By considering the association of MALAT-1 RNA expression level with the existence of CSCs derived from MCF7, an in vitro sphere formation assay was performed to investigate whether MALAT-1 functions in the self-renewal process of CSCs. The CSCs derived from MCF7, which were MALAT-1-knockdown (CSC-MALAT-1KD) or negative control (CSC-CtlKD), were established by lentivirus infection. It was shown that in CSC-MALAT-1KD, MALAT-1-knockdown markedly reduced the formation of spheres and the diameter of spheres was significantly smaller compared with the CSC-CtlKD (Fig. 2A and B). The expression levels of CSCs, Sox-2, Oct4 and Sca-1, which are considered as the biomarkers of stem-like cells, were then detected. The results demonstrated that Sox-2 exhibited a significant decrease following knockdown of MALAT-1. However, inconsistently, Oct4 and Sca-1 showed no significant change, indicating that the alteration of Sox-2 was achieved specifically (Fig. 2C).

MALAT-1 regulates proliferation, colony formation, migration and invasion in CSCs derived from MCF7

The effects of MALAT-1 on the physiological processes of CSCs derived from MCF7 were then examined. In order to evaluate its effect on cell proliferation, the CCK-8 assay was employed. The results demonstrated that knockdown of MALAT-1 significantly decreased the proliferation of CSCs following 4 days (Fig. 3A). Consistent with the proliferation, the results of colony formation assay on soft agar of CSCs also indicated that MALAT-1 expression promoted the colony formation of CSCs derived from MCF7 (Fig. 3B). Due to a previous study demonstrating that CSCs interact with angiogenesis (19), the ability of MALAT-1 to regulate the migration and invasion of CSCs was examined. A Transwell assay without matrix gel was employed for migration analysis, whereas a Transwell assay with matrix gel was employed for invasion analysis. The results demonstrated that, as expected, knockdown of MALAT-1 markedly inhibited the migration and invasion ability (Fig. 3C and D).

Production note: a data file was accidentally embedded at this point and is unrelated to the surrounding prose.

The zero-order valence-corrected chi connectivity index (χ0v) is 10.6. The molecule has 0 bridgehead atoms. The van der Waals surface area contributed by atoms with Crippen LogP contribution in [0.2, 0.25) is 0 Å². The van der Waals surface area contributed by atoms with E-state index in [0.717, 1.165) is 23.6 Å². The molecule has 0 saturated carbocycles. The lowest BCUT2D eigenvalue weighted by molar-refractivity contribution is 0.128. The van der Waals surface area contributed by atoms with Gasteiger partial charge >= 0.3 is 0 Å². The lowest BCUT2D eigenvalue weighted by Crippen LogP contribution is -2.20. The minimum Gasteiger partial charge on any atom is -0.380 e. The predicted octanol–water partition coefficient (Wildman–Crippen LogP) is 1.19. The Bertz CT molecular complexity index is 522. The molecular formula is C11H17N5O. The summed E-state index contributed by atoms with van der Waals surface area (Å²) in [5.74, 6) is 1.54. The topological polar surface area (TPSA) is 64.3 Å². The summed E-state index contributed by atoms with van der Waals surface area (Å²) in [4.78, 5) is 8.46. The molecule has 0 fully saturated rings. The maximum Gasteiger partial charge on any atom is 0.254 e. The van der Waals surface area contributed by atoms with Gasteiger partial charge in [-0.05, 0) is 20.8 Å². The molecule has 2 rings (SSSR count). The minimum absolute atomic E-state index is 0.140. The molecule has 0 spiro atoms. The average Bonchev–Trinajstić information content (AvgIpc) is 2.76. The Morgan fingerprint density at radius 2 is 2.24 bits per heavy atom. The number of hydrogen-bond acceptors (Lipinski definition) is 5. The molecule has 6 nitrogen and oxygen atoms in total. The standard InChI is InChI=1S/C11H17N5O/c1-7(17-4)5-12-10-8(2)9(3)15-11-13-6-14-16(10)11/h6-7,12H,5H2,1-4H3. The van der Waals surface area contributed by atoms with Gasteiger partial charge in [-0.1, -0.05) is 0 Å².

In the past few years, lncRNAs were revealed as important components of the gene regulatory network that may perform critical roles in regulating several physiological processes, including the survival and self-renewal of CSCs (1,20). Several mechanisms of function of lncRNAs in stem cell biology have been uncovered. lncRNA-ROR suppresses the stimulation of p53 under stress and thus inhibits the expression by activated p53 (2,21). Notably, lncRNA-ROR includes several miRNA binding sites, including miR-145, which specifically targets to Oct4, Nanog and Sox-2, and thus positively regulates their mRNA and protein levels (3,22). Further studies have confirmed that neutralization of miR-145 by lncRNA-ROR promotes embryonic stem cell self-renewal (3,22). The same mechanism was also identified, in that lncRNA H19 interacts with p53, disturbs its signaling and also acts as a miRNA sponge to let-7 (4,23). MALAT-1, which serves as an oncogenic lncRNA, has been shown to be responsible for the malignant behaviors in several types of human tumors (5,24), although the mechanisms of its regulatory roles in CSC-like properties were largely unknown. Among these genes that are aberrantly expressed in CSCs derived from different types of human tumors, Oct4, Nanog, BMI1 proto-oncogene polycomb ring finger, proto-oncogene c-Myc, β-catenin and Sox-2 were significantly decreased in response to knockdown of MALAT-1 (6,25). Taken together, lncRNAs may perform critical roles in regulating the maintenance of CSC-like capacity.